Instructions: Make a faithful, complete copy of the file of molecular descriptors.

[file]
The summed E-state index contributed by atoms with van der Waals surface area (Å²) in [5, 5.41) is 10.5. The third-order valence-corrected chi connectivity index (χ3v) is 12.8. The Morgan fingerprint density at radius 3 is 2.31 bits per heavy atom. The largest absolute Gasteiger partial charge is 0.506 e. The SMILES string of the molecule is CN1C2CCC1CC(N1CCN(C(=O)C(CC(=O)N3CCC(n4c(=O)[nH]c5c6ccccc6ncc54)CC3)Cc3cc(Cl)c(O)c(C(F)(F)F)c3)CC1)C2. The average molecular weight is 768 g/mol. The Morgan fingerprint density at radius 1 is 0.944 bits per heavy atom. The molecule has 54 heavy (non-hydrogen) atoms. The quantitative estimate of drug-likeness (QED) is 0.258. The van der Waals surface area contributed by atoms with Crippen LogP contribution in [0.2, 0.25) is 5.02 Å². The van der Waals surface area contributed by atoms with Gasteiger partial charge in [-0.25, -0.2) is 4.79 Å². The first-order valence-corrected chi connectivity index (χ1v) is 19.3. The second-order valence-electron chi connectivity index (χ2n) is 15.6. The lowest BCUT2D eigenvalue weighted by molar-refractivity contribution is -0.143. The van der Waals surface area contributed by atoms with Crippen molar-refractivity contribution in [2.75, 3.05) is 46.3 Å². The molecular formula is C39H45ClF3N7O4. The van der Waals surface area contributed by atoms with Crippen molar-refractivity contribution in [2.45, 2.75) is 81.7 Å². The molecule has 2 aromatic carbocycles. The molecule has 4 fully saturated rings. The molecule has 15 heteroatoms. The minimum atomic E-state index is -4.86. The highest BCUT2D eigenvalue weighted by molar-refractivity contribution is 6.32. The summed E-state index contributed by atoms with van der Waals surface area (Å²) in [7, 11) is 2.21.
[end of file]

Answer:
The summed E-state index contributed by atoms with van der Waals surface area (Å²) in [5, 5.41) is 10.5. The third-order valence-corrected chi connectivity index (χ3v) is 12.8. The Morgan fingerprint density at radius 3 is 2.31 bits per heavy atom. The largest absolute Gasteiger partial charge is 0.506 e. The SMILES string of the molecule is CN1C2CCC1CC(N1CCN(C(=O)C(CC(=O)N3CCC(n4c(=O)[nH]c5c6ccccc6ncc54)CC3)Cc3cc(Cl)c(O)c(C(F)(F)F)c3)CC1)C2. The average molecular weight is 768 g/mol. The Morgan fingerprint density at radius 1 is 0.944 bits per heavy atom. The molecule has 54 heavy (non-hydrogen) atoms. The quantitative estimate of drug-likeness (QED) is 0.258. The van der Waals surface area contributed by atoms with Crippen LogP contribution in [0.2, 0.25) is 5.02 Å². The van der Waals surface area contributed by atoms with Gasteiger partial charge in [-0.25, -0.2) is 4.79 Å². The first-order valence-corrected chi connectivity index (χ1v) is 19.3. The second-order valence-electron chi connectivity index (χ2n) is 15.6. The lowest BCUT2D eigenvalue weighted by molar-refractivity contribution is -0.143. The van der Waals surface area contributed by atoms with Crippen molar-refractivity contribution in [2.75, 3.05) is 46.3 Å². The molecular formula is C39H45ClF3N7O4. The van der Waals surface area contributed by atoms with Crippen molar-refractivity contribution in [2.45, 2.75) is 81.7 Å². The molecule has 2 aromatic carbocycles. The molecule has 4 fully saturated rings. The molecule has 15 heteroatoms. The minimum atomic E-state index is -4.86. The highest BCUT2D eigenvalue weighted by molar-refractivity contribution is 6.32. The summed E-state index contributed by atoms with van der Waals surface area (Å²) in [7, 11) is 2.21.